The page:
Read More on Vaccines at the Catalyst Blog 

300 Million

Died From Smallpox in the 20th Century

One of the deadliest diseases known to humans, smallpox is the only disease to have been eradicated by vaccination. The last U.S. wild smallpox case occurred in 1949. After intensive vaccination campaigns, the last case in the world occurred in Somalia in 1977.

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Medicines in the Pipeline

Biopharmaceutical research companies are developing 250 vaccines for infectious diseases, cancer, neurological disorders, allergies and other diseases.

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Related Medicines

  • HIV Infection

    A therapeutic vaccine in development is targeting the low-mutating (conserved) parts from the protein p24 of the HIV virus. The vaccine consists of four peptides that are modified to increase the immune response against the conserved parts of the p24 protein. A sustained immune response against the p24 protein has shown to be associated with delayed disease progression.

  • Influenza

    A monoclonal antibody (mAb) vaccine in development targets both pandemic and severe seasonal influenza A virus infections. The mAb vaccine, made from recombinant human antibodies from human B-cell cultures, specifically targets the M2 protein of the virus, which is essential for the influenza virus to function normally.

  • Pancreatic Cancer

    A potential treatment for pancreatic cancer is a combination of two therapeutic vaccines. The treatment combines a Listeria-based vaccine that has been engineered to express the tumor-associated antigen mesothelin and allogeneic pancreatic cancer cells that are genetically-modified to secrete the immune-stimulant, granulocyte-macrophage colony stimulating factor (GM-CSF). The cells are irradiated to prevent further cell growth although they stay metabolically active. Sequential administration of the vaccines in animal studies have demonstrated enhanced tumor-specific T-cell and anti-tumor responses.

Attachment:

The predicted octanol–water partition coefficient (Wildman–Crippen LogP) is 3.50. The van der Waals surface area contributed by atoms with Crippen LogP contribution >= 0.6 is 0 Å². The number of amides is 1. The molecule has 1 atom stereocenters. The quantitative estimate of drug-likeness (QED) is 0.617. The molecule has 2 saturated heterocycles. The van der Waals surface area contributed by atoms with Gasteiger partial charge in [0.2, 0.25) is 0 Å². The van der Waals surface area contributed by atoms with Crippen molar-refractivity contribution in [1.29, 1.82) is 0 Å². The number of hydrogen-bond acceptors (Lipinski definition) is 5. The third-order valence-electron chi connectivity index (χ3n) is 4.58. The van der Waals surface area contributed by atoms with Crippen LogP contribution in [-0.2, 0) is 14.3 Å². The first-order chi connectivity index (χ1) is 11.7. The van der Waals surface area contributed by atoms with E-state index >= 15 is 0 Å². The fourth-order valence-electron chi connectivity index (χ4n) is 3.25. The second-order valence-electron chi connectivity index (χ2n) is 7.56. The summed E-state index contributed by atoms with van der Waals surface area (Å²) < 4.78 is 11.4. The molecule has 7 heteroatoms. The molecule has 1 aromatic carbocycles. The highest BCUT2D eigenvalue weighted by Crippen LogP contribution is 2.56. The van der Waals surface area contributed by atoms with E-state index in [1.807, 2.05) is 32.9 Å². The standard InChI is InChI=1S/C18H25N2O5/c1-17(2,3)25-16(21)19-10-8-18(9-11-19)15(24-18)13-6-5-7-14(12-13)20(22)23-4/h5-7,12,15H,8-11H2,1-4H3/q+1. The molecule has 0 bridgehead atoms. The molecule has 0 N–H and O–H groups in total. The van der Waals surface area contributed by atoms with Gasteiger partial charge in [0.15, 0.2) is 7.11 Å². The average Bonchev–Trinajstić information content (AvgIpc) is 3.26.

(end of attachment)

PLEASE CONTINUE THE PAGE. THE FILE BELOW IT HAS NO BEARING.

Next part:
• Malaria

    A malaria vaccine in development has shown to be 100 percent effective in early clinical trials in preventing the transmission of the disease from infected mosquitoes to humans. The vaccine builds on initial knowledge gained in the 1970s, where researchers demonstrated that long-term protection against malaria was possible when volunteers received thousands of bites from radiated infected mosquitoes. The vaccine in development uses a weakened form of the whole sporozoite, a life-stage of the parasite Plasmodium falciparnum that causes malaria. This weakened form of the parasite is enough to cause an immune response, but not cause the disease, thus leading to protection against any future malarial bite infection.

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Resources

View and download resources that highlight the importance of vaccines and provide more information on the vaccines in development: